React Native — Async Storage

React Native is a mobile development that’s based on React that we can use to do mobile development.

In this article, we’ll look at how to use it to create an app with React Native.

Async Storage

We can use the Async Storage library to store unencrypted data in our React Native app.

To install the library, we run:

yarn add @react-native-community/async-storage

Saving and Reading Data

Once we installed the library, we can import the library into our project and use it.

To do that, we write:

import React, { useState } from 'react';
import { View, StyleSheet, Text, Button } from 'react-native';
import AsyncStorage from '@react-native-community/async-storage';

export default function App() {
  const [data, setData] = useState();

const getData = async () => {
    try {
      const value = await AsyncStorage.getItem('@storage_Key')
      if (value !== null) {
        setData(value)
      }
    } catch (e) {
      // error reading value
    }
  }

  const storeData = async (value) => {
    try {
      await AsyncStorage.setItem('@storage_Key', value)
    } catch (e) {
      // saving error
    }
  }

  return (
    <View style={styles.container}>
      <Button title='save data' onPress={() => storeData('foo')}></Button>
      <Button title='read data' onPress={getData}></Button>
      <Text>{data}</Text>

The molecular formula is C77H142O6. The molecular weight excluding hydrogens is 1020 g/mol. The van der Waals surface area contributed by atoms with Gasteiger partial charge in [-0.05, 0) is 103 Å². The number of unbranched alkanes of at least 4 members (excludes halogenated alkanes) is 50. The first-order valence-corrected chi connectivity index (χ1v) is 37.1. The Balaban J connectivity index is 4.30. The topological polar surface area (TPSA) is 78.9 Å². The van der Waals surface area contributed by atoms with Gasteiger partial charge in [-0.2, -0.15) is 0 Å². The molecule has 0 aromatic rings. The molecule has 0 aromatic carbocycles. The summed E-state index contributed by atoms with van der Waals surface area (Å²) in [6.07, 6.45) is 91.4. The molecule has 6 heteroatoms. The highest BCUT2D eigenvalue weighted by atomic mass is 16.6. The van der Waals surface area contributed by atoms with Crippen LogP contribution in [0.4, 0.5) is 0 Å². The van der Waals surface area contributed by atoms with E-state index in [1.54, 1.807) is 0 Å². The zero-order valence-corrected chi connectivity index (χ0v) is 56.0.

</View >
  );
}

const styles = StyleSheet.create({
  container: {
    flex: 1,
    backgroundColor: '#fff',
    alignItems: 'center',
    justifyContent: 'center',
  },
});

We import the AsyncStorage object.

And we use them in the getData function to get data and the storeData function to store the data.

The AsyncStorage.getItem method gets the data by its key.

And AsyncStorage.setItem takes the key and the value for the key and save the data into storage.

We can also write and read objects as value.

For example, we can write:

import React, { useState } from 'react';
import { View, StyleSheet, Text, Button } from 'react-native';
import AsyncStorage from '@react-native-community/async-storage';

export default function App() {
  const [data, setData] = useState();

  const getData = async () => {
    try {
      const value = await AsyncStorage.getItem('@storage_Key')
      if (value !== null) {
        setData(JSON.parse(value))
      }
    } catch (e) {
      // error reading value
    }
  }

  const storeData = async () => {
    try {
      await AsyncStorage.setItem('@storage_Key', JSON.stringify({ foo: 'bar' }))
    } catch (e) {
      // saving error
    }
  }

  return (
    <View style={styles.container}>
      <Button title='save data' onPress={storeData}></Button>
      <Button title='read data' onPress={getData}></Button>
      <Text>{data.foo}</Text>
    </View >
  );
}

const styles = StyleSheet.create({
  container: {
    flex: 1,
    backgroundColor: '#fff',
    alignItems: 'center',
    justifyContent: 'center',
  },
});

We called JSON.stringify to convert the object into a JSON string in storeData .

The getData function parses the stringified object that’s read from getItem with JSON.parse .

Remove Data

There’s also the removeItem method to remove data to remove an item by the key.

For example, we can write:

import React, { useState } from 'react';
import { View, StyleSheet, Text, Button } from 'react-native';